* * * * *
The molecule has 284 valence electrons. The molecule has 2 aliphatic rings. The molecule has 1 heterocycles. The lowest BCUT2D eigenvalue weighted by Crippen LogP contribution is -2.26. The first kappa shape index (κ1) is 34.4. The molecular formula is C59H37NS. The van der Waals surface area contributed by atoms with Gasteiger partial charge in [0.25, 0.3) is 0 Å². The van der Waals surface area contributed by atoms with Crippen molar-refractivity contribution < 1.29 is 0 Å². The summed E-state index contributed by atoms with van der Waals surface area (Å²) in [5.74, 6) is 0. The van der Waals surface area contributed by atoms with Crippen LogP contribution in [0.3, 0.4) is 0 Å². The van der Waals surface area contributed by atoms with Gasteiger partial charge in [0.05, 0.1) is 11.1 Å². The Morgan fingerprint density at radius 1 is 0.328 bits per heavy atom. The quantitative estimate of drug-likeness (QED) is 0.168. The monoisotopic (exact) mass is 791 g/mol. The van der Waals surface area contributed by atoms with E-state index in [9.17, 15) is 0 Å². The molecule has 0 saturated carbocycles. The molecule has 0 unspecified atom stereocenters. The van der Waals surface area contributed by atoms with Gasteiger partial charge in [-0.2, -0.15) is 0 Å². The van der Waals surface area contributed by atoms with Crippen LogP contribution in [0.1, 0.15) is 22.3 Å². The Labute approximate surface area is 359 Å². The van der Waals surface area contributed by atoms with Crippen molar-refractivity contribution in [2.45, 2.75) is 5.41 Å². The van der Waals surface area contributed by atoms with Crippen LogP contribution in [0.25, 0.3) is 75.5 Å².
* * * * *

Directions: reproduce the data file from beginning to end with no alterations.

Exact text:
The molecule has 284 valence electrons. The molecule has 2 aliphatic rings. The molecule has 1 heterocycles. The lowest BCUT2D eigenvalue weighted by Crippen LogP contribution is -2.26. The first kappa shape index (κ1) is 34.4. The molecular formula is C59H37NS. The van der Waals surface area contributed by atoms with Gasteiger partial charge in [0.25, 0.3) is 0 Å². The van der Waals surface area contributed by atoms with Crippen molar-refractivity contribution < 1.29 is 0 Å². The summed E-state index contributed by atoms with van der Waals surface area (Å²) in [5.74, 6) is 0. The van der Waals surface area contributed by atoms with Crippen LogP contribution in [0.3, 0.4) is 0 Å². The van der Waals surface area contributed by atoms with Gasteiger partial charge in [0.05, 0.1) is 11.1 Å². The Morgan fingerprint density at radius 1 is 0.328 bits per heavy atom. The quantitative estimate of drug-likeness (QED) is 0.168. The monoisotopic (exact) mass is 791 g/mol. The van der Waals surface area contributed by atoms with E-state index in [9.17, 15) is 0 Å². The molecule has 0 saturated carbocycles. The molecule has 0 unspecified atom stereocenters. The van der Waals surface area contributed by atoms with Gasteiger partial charge in [-0.2, -0.15) is 0 Å². The van der Waals surface area contributed by atoms with Crippen LogP contribution in [0.1, 0.15) is 22.3 Å². The Labute approximate surface area is 359 Å². The van der Waals surface area contributed by atoms with Crippen molar-refractivity contribution in [2.45, 2.75) is 5.41 Å². The van der Waals surface area contributed by atoms with Crippen LogP contribution in [0.25, 0.3) is 75.5 Å².